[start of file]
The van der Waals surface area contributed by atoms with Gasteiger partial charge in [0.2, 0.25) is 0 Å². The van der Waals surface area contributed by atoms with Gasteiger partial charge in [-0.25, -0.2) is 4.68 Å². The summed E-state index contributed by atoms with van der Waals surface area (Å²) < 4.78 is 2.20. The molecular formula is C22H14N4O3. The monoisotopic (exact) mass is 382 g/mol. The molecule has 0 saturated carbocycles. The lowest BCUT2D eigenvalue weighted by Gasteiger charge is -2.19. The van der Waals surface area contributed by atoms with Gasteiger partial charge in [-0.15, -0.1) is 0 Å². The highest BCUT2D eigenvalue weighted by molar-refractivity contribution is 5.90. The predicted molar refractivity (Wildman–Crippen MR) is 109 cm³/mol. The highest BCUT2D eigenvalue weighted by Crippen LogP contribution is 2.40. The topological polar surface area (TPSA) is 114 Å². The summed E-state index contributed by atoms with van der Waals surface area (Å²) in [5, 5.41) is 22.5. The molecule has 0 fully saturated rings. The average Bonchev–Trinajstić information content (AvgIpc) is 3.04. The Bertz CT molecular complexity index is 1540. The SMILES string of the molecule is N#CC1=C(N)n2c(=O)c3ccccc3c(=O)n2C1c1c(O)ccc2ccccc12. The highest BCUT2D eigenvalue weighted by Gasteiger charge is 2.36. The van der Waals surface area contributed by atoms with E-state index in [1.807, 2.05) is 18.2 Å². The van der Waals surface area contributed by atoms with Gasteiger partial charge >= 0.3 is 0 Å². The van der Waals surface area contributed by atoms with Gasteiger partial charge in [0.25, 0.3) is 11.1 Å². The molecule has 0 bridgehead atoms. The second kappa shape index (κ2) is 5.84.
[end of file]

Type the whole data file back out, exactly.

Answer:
The van der Waals surface area contributed by atoms with Gasteiger partial charge in [0.2, 0.25) is 0 Å². The van der Waals surface area contributed by atoms with Gasteiger partial charge in [-0.25, -0.2) is 4.68 Å². The summed E-state index contributed by atoms with van der Waals surface area (Å²) < 4.78 is 2.20. The molecular formula is C22H14N4O3. The monoisotopic (exact) mass is 382 g/mol. The molecule has 0 saturated carbocycles. The lowest BCUT2D eigenvalue weighted by Gasteiger charge is -2.19. The van der Waals surface area contributed by atoms with Gasteiger partial charge in [-0.15, -0.1) is 0 Å². The highest BCUT2D eigenvalue weighted by molar-refractivity contribution is 5.90. The predicted molar refractivity (Wildman–Crippen MR) is 109 cm³/mol. The highest BCUT2D eigenvalue weighted by Crippen LogP contribution is 2.40. The topological polar surface area (TPSA) is 114 Å². The summed E-state index contributed by atoms with van der Waals surface area (Å²) in [5, 5.41) is 22.5. The molecule has 0 fully saturated rings. The average Bonchev–Trinajstić information content (AvgIpc) is 3.04. The Bertz CT molecular complexity index is 1540. The SMILES string of the molecule is N#CC1=C(N)n2c(=O)c3ccccc3c(=O)n2C1c1c(O)ccc2ccccc12. The highest BCUT2D eigenvalue weighted by Gasteiger charge is 2.36. The van der Waals surface area contributed by atoms with E-state index in [1.807, 2.05) is 18.2 Å². The van der Waals surface area contributed by atoms with Gasteiger partial charge >= 0.3 is 0 Å². The van der Waals surface area contributed by atoms with Gasteiger partial charge in [0.25, 0.3) is 11.1 Å². The molecule has 0 bridgehead atoms. The second kappa shape index (κ2) is 5.84.